Swinging from the Vine / 808 posts / 2,772 comments / feed / comments feed

“decentering” the Sunday service II

From Alan over at a Different Perspective

…when a sermon is still the center of a worship service which is in turn the main activity for that body of believers, the ideas presented from that pulpit (even when it looks very unpulpit-like) will be the main unifying factor for that local church…I’m not saying don’t teach. Not by any means, but if you truly expect a community of Christians from various backgrounds and theological traditions to exist for any length of time, you should consider moving the center away from sermons to perhaps the eucharist, corporate worship sans monologue, or even a more radical move which would place greater emphasis on the service of ministry than attending the weekly meeting.

Allow me to put it in terms I can personally relate to.

The pastor is really big on word of faith type prosperity. If he and his teachings are the core and center of what defines the unified body, there is absolutely zero chance that there is going to be any diversity in his church. There is also very little chance that the body is going to be able to expand beyond that core belief system.

People who go to that church will go there because the pastor preaches prosperity. Generally speaking, the church will eventually become one big pep rally for prosperity teaching so even if there are other things going on, that is what will define the church and subsequently limit the church.

I have come to believe that this, more than consumerism, is the main reason why people “church surf”. They come to a church for a specific belief system or bias and then if that bias changes either from the pulpit or in their own life, they no longer have a reason to continue going to said church.

A phenomenon I have noticed around here is people who attend a “less than charismatic” church and then come to believe strongly that God’s Spirit moves and speaks today and that the gifts and manifestations are still at work today and so they have to find a “real charismatic” church. (I have personally done this by the way, so I can speak from experience)

This is not just pontificating about the state of the Church, I believe this is something real and tangible that those of us in “church leadership” have to confront and deal with.

Here’s another issue Alan addresses:

Perhaps the most obvious place where church structure defines the message is in how you handle leadership roles. You can talk about organic, relational leadership all you want, but if the senior pastor still calls all the shots like a CEO (even while condemning the CEO business model for the local church), the message you send is antithetical to the teaching.


[tags]organic, alan hartung, a different perspective, sunday service, missional[/tags]

Related posts:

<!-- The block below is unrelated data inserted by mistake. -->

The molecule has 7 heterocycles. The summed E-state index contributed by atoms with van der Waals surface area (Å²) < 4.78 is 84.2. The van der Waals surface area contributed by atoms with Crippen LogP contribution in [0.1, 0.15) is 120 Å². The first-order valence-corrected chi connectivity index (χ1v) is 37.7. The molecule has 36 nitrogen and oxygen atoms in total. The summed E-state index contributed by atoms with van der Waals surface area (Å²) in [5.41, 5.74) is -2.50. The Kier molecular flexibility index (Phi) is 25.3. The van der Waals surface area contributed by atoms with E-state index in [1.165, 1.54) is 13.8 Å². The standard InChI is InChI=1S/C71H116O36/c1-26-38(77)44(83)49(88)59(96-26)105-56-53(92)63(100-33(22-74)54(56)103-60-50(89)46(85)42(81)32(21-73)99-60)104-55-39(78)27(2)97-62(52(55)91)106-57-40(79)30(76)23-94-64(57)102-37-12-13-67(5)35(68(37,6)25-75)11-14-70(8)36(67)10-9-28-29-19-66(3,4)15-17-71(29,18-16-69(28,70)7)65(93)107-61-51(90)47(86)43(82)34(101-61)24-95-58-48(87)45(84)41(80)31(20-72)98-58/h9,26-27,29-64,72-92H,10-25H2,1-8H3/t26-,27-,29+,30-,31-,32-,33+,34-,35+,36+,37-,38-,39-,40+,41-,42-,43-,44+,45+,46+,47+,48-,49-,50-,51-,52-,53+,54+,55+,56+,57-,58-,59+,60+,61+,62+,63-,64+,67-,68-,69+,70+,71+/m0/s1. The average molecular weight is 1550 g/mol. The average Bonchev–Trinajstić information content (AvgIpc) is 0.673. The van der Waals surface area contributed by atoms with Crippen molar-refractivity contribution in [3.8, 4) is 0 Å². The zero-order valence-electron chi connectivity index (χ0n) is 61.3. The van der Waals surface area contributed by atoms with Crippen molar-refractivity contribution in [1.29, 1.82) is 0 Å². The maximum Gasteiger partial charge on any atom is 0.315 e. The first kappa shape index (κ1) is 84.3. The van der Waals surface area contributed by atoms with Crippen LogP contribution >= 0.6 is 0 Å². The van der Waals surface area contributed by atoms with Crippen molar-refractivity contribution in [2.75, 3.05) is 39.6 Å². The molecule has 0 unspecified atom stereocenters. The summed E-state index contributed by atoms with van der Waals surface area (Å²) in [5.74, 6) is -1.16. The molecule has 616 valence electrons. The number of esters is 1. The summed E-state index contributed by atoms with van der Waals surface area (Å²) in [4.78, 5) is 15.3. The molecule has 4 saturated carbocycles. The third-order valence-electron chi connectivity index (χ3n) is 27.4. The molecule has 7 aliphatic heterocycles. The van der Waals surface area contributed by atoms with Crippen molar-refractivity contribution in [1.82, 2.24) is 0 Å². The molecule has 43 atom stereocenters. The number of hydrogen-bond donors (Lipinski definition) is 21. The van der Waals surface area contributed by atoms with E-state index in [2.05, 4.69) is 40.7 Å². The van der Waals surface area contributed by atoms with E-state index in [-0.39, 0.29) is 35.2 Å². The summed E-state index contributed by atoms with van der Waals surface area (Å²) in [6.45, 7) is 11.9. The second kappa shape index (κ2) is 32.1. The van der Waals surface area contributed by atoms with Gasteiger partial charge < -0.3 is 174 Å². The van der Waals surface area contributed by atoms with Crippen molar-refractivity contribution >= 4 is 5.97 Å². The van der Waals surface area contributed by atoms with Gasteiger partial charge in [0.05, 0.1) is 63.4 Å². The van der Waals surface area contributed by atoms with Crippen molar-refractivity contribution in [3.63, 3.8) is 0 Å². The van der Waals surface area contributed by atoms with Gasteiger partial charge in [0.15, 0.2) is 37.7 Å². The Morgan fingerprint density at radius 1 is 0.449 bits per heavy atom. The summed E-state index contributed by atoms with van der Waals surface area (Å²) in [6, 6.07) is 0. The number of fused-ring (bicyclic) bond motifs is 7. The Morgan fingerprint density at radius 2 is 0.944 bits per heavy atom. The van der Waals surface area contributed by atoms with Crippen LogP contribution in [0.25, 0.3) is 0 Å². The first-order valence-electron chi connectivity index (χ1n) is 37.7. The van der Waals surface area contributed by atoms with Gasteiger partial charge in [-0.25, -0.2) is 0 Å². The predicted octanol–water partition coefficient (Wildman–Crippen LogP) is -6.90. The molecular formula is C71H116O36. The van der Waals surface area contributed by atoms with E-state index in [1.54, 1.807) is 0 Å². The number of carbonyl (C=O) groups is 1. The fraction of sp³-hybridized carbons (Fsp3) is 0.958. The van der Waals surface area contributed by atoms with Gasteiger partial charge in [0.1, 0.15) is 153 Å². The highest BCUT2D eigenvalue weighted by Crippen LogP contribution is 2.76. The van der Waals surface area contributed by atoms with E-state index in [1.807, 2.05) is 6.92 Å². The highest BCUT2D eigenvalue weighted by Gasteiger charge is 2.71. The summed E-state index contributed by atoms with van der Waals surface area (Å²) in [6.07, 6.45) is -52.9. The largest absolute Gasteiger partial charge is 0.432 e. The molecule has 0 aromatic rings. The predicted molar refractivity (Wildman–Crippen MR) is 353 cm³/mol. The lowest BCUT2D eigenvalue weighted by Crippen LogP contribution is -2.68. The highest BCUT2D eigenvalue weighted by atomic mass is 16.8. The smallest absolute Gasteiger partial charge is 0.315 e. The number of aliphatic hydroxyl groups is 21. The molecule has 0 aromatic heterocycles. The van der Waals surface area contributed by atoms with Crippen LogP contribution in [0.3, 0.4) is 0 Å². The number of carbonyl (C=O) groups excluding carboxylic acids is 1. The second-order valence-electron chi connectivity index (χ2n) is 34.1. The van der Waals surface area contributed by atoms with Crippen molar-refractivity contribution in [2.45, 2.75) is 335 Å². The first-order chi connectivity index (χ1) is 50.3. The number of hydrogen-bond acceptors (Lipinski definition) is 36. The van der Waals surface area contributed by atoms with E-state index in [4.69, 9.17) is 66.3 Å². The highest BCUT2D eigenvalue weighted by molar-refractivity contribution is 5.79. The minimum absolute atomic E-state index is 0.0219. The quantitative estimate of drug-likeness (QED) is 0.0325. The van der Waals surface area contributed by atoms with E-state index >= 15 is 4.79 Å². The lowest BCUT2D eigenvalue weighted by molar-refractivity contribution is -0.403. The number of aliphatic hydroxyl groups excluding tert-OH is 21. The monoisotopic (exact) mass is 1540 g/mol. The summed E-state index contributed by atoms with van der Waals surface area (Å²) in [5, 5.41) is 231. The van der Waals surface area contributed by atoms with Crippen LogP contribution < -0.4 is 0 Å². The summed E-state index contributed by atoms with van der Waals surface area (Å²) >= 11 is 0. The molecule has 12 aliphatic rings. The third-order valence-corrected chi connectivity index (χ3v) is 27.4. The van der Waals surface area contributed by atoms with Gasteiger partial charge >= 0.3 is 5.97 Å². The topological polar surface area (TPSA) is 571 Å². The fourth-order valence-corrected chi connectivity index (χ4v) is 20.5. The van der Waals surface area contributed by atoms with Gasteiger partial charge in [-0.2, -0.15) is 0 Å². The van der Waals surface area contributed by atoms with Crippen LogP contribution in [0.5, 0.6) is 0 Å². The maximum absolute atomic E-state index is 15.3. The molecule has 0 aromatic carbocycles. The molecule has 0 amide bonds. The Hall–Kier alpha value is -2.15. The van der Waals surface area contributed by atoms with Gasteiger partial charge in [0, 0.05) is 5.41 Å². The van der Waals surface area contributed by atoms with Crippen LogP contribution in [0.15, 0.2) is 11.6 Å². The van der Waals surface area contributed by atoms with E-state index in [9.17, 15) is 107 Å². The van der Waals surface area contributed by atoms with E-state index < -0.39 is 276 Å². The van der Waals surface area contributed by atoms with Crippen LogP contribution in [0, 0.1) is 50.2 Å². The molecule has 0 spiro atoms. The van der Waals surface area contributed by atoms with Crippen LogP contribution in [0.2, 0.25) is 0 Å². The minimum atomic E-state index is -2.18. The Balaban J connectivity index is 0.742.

1. “decentering” the Sunday service One of the thoughts that emerged from reading the...
  2. More on early Christ followers By the way, the letter quoted below can be found...
  3. reflections on organic I wrote this last March (on our wedding anniversary actually,...
  4. Externally Focused Church: part 1 * The Externally Focused Church shall henceforth be referred to...
  5. Through the looking glass: Alan Hirsch Hirsch has been posting discussions based off his new book...

Related posts brought to you by Yet Another Related Posts Plugin.


  1. grace — February 6, 2007 #

    I enjoyed this post of Alan’s also and the thoughts you have added about church surfing.

    Finding myself in the position of attending a church that doesn’t “fit quite right” has been an opportunity to personally learn and grow in the midst of the discomfort. I’m not sure what I’ll know when all is said and done, but hopefully I will have learned the lessons of this season.

  2. molly — February 6, 2007 #

    Wow…those are some great quotes…particularly the concept of NOT structuring the thrust of a “service” around preaching.

    Thanks for sharing them and your own thoughts, as always. :)

  3. Paul — February 7, 2007 #

    oh thought provoking post - ty!

    When i read your reason for moving churchs i thought yep people ship out to find what they want - but i’m not so so sure that isn’t unrelated to consumerism - how often do we just make the same choice with shops, services etc - if they don’t have what we want we just take our business else where… especially if we live in an urban area where there is plenty of choice [in rural areas that choice might be limited]…

    Or perhaps what I am asking is why we don’t have a higher value on commitment?

    I also wonder how many people who critique the CEO model have actually worked in a corporate business environment? - all the big companies i’ve worked in have had CEOs which have not been just about one person calling the shots - personally i feel it is a sloppy application of the business model and i’d like to propose some alternatives:

    DER - as in dictorial/defacto executive ruler

    BSH - buck stops/spent here

    GKEYHO - Genghis Khan Eat Your Heart Out

    oh and for adrian…

    DLS - Dark Lord of the Sith [and he still can't conjure those plans out of thin air]

  4. Alan Hartung — February 8, 2007 #

    Thanks for taking my thoughts a little further, Ari.

    Paul -

    I think the CEO model actually fits better than your examples (other than buck stops here, but…). Even with the CEO most open to ideas and best at cultivating a contributional environment among all levels of leadership, don’t think for a moment the stockholders and others don’t believe the buck stops with the CEO.